As a gay man who came of age during the height of the HIV crisis in the late 1980s - when there was no effective treatment for the virus, Scott understands on a very personal level why we must keep our commitment to those living with the disease and those at risk. Scott leads the charge in City Hall to backfill tens of millions in federal HIV budget cuts - cuts that would destroy San Francisco's HIV safety net. Scott helped craft and is helping implement San Francisco's innovative Getting to Zero strategy, a plan to end new HIV infections, HIV deaths, and HIV-related stigma in San Francisco. Scott recently obtained a significant budget appropriation to advance Getting to Zero. Scott also delivered more than $1 million in resources for the newly opened Castro health center for gay, bisexual, and transgender men, called Strut. In 2014, Scott announced that he uses PrEP (pre-exposure prophylaxis), a once-daily pill that reduces the risk of HIV infection by nearly 100%. Scott made this announcement in order to raise awareness and reduce stigma around this important HIV preventative. In the State Senate, Scott will work very hard to ensure that all Californians living with HIV have access to care and that those at risk for the virus have access to all prevention tools, including PrEP. Scott will take Getting to Zero statewide so we can envision an end to HIV infections throughout California.
Scott believes that good nutrition is fundamental to good health. Scott supports increased budget appropriations for food access for our many residents who are food insecure. No one should go hungry or be forced to eat cheap, unhealthy food that increases the risk of diabetes, obesity, and other health problems. Scott co-authored the soda tax, in order to reduce consumption of sugary drinks and increases resources for nutrition, health, and physical activity programs.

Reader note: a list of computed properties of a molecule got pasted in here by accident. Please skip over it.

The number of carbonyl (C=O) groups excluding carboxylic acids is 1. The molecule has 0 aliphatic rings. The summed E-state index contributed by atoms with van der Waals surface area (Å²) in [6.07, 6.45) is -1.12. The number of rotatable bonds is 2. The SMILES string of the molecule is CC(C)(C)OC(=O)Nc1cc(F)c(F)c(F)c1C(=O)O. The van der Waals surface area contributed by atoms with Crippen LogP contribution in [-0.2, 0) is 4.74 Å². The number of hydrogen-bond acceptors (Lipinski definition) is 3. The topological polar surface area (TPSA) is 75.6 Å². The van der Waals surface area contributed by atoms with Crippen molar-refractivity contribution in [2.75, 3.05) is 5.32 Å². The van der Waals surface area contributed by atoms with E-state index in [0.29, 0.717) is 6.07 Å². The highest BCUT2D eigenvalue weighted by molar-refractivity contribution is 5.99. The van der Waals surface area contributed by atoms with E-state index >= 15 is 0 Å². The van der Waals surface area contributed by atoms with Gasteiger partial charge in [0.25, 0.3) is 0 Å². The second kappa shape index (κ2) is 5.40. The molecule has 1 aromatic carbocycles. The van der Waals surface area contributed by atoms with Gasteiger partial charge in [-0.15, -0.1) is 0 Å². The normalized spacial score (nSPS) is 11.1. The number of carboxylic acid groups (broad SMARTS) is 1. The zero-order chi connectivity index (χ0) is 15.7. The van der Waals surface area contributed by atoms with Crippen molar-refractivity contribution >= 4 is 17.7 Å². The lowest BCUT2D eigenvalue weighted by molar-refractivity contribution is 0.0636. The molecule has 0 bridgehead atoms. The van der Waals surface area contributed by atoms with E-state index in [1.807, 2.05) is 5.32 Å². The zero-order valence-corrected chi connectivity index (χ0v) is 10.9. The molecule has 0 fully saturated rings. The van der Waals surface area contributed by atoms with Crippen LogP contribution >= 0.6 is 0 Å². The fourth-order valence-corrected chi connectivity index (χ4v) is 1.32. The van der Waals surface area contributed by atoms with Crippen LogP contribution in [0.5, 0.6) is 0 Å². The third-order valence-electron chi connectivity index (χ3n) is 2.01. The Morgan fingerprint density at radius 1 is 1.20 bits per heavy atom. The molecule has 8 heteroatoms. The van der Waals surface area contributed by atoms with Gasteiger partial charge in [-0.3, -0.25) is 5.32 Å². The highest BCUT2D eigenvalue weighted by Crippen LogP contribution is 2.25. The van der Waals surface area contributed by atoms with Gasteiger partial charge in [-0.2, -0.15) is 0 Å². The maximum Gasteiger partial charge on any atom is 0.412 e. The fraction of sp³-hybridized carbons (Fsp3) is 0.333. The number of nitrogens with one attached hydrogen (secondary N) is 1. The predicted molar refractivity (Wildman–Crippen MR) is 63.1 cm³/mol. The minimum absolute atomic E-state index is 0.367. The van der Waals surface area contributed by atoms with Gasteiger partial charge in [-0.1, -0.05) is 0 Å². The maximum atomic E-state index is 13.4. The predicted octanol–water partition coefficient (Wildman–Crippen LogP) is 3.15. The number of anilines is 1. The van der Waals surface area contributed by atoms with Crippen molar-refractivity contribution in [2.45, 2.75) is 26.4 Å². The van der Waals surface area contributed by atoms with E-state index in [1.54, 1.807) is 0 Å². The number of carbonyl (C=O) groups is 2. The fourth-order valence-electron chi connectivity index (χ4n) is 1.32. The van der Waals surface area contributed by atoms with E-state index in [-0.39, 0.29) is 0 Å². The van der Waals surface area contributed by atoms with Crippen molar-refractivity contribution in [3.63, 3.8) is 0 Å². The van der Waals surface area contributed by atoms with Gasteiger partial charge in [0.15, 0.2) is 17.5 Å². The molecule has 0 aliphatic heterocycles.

Scott supports policies to reduce smoking and the impacts of second-hand smoke. Scott supports cigarette taxes (Scott's opponent announced that she opposes cigarette taxes) and also supports education and regulation necessary to reduce smoking. Scott authored legislation to raise the tobacco purchase age in San Francisco to 21.
Scott is a leader in the effort to reduce consumption of sugary drinks, which are a prime driver of the explosion of type 2 diabetes and other metabolic diseases, including among adolescents. Scott co-authored the 2014 soda tax in San Francisco and fought the soda industry, which spent $10 million to oppose the measure. (Scott's opponent is against the soda tax.) Despite that spending, 56% of voters voted in favor of the measure. Thereafter, Scott authored first-in-the-world legislation to require health warnings in connection with sugary drinks, specifically, health warnings on ads for these drinks. Scott will work in the State Senate to have a better state policy approach to reducing soda and other sugary drink consumption.
Scott supports universal vaccination of schoolchildren and vocally supported SB 277, which mandated universal vaccination in California. Scott authored a resolution at the Board of Supervisors to put San Francisco officially on record supporting this important public health measure.
Oral health is fundamental to overall health, yet it often receives the short end of the stick, both in terms of insurance coverage and public policy. Scott works with advocates in the Bayview, Mission, and Chinatown to expand oral health access for low-income children, to combat the cavity epidemic we see among children in these communities. The soda tax Scott co-authored would have provided significant funding to increase access to oral healthcare. Scott will work in the State Senate to make sure oral health receives the same priority as other healthcare needs.
Guns are a significant public health problem - in addition to a public safety problem - in our state and country. Guns whose sole purpose is to kill people have no place in our community. We need strong gun control to reduce the number of guns in California, and Scott will support smart and effective gun control efforts in the State Senate.
Scott strongly supports access to medical cannabis, which is key to good healthcare. Scott also supports legalization of adult use of cannabis for people 21 and older. Scott authored legislation to create a blue ribbon panel to make recommendations for local regulatory approaches to legalization of adult use of cannabis, should California voters adopt legalization in November. Scott is also working with the cannabis community and city agencies to update our regulations of medical cannabis, which are outdated.